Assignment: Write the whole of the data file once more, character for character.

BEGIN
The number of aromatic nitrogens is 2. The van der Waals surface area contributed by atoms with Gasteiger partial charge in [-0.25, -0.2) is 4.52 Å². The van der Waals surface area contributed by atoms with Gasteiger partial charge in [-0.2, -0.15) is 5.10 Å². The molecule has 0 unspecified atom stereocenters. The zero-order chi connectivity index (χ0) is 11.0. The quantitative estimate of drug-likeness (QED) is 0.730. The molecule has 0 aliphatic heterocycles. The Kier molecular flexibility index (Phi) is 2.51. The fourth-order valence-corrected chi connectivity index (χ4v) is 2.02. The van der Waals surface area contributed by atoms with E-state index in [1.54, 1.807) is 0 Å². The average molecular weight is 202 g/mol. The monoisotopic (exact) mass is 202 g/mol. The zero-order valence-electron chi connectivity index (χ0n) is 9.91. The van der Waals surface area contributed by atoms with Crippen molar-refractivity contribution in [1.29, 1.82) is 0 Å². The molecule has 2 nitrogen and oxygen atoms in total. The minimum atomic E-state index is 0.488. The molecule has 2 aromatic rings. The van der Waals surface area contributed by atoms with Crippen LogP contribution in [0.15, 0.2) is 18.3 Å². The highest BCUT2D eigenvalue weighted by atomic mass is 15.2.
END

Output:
The number of aromatic nitrogens is 2. The van der Waals surface area contributed by atoms with Gasteiger partial charge in [-0.25, -0.2) is 4.52 Å². The van der Waals surface area contributed by atoms with Gasteiger partial charge in [-0.2, -0.15) is 5.10 Å². The molecule has 0 unspecified atom stereocenters. The zero-order chi connectivity index (χ0) is 11.0. The quantitative estimate of drug-likeness (QED) is 0.730. The molecule has 0 aliphatic heterocycles. The Kier molecular flexibility index (Phi) is 2.51. The fourth-order valence-corrected chi connectivity index (χ4v) is 2.02. The van der Waals surface area contributed by atoms with E-state index in [1.54, 1.807) is 0 Å². The average molecular weight is 202 g/mol. The monoisotopic (exact) mass is 202 g/mol. The zero-order valence-electron chi connectivity index (χ0n) is 9.91. The van der Waals surface area contributed by atoms with Crippen molar-refractivity contribution in [1.29, 1.82) is 0 Å². The molecule has 2 nitrogen and oxygen atoms in total. The minimum atomic E-state index is 0.488. The molecule has 2 aromatic rings. The van der Waals surface area contributed by atoms with Crippen LogP contribution in [0.15, 0.2) is 18.3 Å². The highest BCUT2D eigenvalue weighted by atomic mass is 15.2.